Eritrean President Isaias Afwerki and Ethiopia’s Prime Minister Abiy Ahmed and walk together at Asmara International Airport, Eritrea July 9, 2018 in this photo obtained from social media on July 10, 2018. GHIDEON MUSA ARON VISAFRIC/via REUTERS
July 13, 2018
By Aaron Maasho
ADDIS ABABA (Reuters) – Eritrea’s president will make a historic visit to Ethiopia this weekend, cementing a stunning rapprochement with his giant neighbor after a generation of mutual hate and mistrust.
Isaias Afwerki will arrive in Ethiopia on Saturday, Eritrea’s Information Minister Yemane Meskel said on Friday, after the neighbors declared on Monday that their “state of war” was over.
The rapid changes come after Ethiopian Prime Minister Abiy Ahmed launched a peace initiative last month. He visited Eritrea’s capital last weekend and signed a pact with Isaias on resuming ties, a move that ended a near 20-year military standoff after a border war.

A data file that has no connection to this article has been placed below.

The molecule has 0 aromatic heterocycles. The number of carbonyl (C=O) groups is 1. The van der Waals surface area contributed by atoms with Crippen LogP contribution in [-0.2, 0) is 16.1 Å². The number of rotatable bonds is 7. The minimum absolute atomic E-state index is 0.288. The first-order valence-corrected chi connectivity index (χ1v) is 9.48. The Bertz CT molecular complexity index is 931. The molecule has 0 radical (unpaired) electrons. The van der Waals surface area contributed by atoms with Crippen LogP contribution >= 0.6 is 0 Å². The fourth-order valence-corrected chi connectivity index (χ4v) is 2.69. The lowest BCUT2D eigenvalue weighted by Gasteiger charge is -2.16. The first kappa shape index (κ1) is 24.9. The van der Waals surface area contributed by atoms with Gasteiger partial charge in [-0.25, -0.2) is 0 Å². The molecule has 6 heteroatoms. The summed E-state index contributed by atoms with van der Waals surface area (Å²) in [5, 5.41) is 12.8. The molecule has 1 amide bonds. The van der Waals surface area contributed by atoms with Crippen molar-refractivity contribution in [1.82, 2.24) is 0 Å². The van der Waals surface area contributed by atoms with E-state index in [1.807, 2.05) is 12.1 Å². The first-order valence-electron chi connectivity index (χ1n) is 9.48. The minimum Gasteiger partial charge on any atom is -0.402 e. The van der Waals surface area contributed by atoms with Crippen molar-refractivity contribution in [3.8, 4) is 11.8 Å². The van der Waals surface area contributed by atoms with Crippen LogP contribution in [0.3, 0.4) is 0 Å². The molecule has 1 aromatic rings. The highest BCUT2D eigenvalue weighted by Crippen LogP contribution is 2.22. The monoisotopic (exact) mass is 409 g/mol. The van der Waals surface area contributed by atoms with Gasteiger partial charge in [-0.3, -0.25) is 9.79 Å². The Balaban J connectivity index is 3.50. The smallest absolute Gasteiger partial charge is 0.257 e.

“President Isaias Afwerki will lead a delegation and pay an official visit to Ethiopia tomorrow, 14th July,” Yemane tweeted.
“The visit will cement further/add momentum to the joint march for peace and cooperation set in motion by both leaders.”
The Horn of Africa neighbors have agreed to open embassies, develop ports and resume flights, in concrete signs of rapprochement after two decades of hostility since war erupted over their disputed border in 1998.
Abiy’s chief of staff tweeted the visit will last three days.
The reconciliation could transform politics and security in the volatile Horn region, which hundreds of thousands of young people have fled in search of safety and opportunities in Europe.
Under the new reformist prime minister, Ethiopia is opening up to the outside world after decades of security-obsessed relative isolation.
Since he took office in April, Abiy has announced plans to partially open up the economy, including attracting foreign capital into the state-run telecoms company and national airline. The country, with a population of 100 million people, has seen rapid economic growth over the past decade.
(Reporting by Aaaron Maasho; Writing by Maggie Fick; Editing by Janet Lawrence)